Number Logo Label Description LP/M Plant Value
VJ 1062 (2).SR1A oval colorband left justified titles
(Existence Unconfirmed) yes ARP $700
VJ 1062 (2).SR1B oval colorband centered titles
(Existence Unconfirmed) no MR $700
VJ 1062 (2).SR2A brackets colorband centered titles / "Stereo" @12:00 yes ARP $500
VJ 1062 (2).SR2B(i) brackets colorband left justified titles / "Stereo" @3:00 / stereo in medium print / "Side" (not all caps) no MR $500
VJ 1062 (2).SR2B(ii)a brackets colorband left justified titles / "Stereo" @3:00 / stereo in small print / "Side" (not all caps) no MR $500
VJ 1062 (2).SR2B(ii)b brackets colorband left justified titles / "Stereo" @3:00 / stereo in small print / "SIDE" (all caps) no MR $500
VJ 1062 (2).SR2C brackets colorband left justified titles / indented credits / "Stereo" printed twice on label yes ARC $500
VJ 1062 (2).SR3 oval colorband "45" size label / "Stereo" @3:00 no MR $850
VJ 1062 (2).SR4A VJ block logo silver on black thick "Stereo" @9:00 no COL $600
VJ 1062 (2).SR4B VJ block logo silver on black thin "Stereo" @9:00

--------------------------------------------------------------------

Album History and Counterfeit detection

Perhaps the most distinctive component in the history of Beatles records is the album Introducing The Beatles (Vee-Jay VJLP/SR-1062). This eccentric LP is distinctive on many fronts, not the least of which is that its dozen tracks have proliferated into over two dozen subsequent albums and singles.

This early 1964 product of Chicago's Vee-Jay label competed heartily in the marketplace, right along with the big boys over at Capitol. As a small, independent company with a big hit record on their hands, Vee-Jay and their vendors labored around the clock to meet the enormous demand for this LP. Although a huge seller, its sales life was cut short by litigation with Capitol. Unable to endure costly legal battles, Vee-Jay reached a settlement with Capitol under which its rights to all of its Beatles recordings were turned over to Capitol on October 15, 1964.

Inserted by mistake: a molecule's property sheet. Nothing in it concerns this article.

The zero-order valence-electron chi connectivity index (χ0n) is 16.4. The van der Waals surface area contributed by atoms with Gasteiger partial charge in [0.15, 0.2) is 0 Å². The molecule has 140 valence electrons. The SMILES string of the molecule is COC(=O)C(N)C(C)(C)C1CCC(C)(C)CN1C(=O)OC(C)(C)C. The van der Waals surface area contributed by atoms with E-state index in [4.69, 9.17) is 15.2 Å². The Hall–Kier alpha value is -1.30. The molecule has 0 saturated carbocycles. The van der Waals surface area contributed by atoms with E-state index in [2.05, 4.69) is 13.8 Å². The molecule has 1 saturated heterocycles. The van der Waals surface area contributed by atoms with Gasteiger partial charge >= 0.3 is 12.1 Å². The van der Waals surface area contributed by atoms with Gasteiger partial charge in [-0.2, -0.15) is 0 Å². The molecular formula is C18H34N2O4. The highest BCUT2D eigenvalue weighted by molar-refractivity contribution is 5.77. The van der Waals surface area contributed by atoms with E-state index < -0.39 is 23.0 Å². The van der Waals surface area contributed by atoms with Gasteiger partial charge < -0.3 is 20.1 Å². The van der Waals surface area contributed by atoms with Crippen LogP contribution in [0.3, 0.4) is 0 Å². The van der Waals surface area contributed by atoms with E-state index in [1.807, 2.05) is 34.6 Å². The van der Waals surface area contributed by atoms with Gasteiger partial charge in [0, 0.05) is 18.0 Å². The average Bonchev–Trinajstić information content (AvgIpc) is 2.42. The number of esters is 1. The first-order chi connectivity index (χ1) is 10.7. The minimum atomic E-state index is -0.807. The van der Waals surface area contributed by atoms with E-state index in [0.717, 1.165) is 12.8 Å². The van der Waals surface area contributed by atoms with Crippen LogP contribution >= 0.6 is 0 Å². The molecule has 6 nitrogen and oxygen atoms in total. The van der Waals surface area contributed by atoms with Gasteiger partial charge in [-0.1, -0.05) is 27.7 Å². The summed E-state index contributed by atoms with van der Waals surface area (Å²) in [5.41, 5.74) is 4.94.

Not surprisingly, most of the world's rare and valuable records, including Introducing the Beatles, have been counterfeited -numerous times and in a myriad of variations. It is probably the most counterfeited record in history, and deserving of consideration for a gold or platinum award in the category: Rock Album Most Frequently Faked.

With so many different bogus copies floating around, perhaps we should begin by giving a precise description of the original album. Knowing how to spot an original is one of the best weapons against getting stuck with a pretender.

The first issue covers were manufactured in Chicago by the offset printing firm Coburn & Company just after July 23rd 1963. This company printed up the first 6000 front slicks and back liner notes. These 6000 are the only cover slicks that say "Printed in U.S.A" on the front cover, vertically from the bottom left corner along the spine. Later covers were printed by Ivy Hill Lithograph Co. at their New York and California locations. All original covers have a glossy coated paper stock, both front and back. If either the front or the back cover is flat (lacking gloss) it's a counterfeit.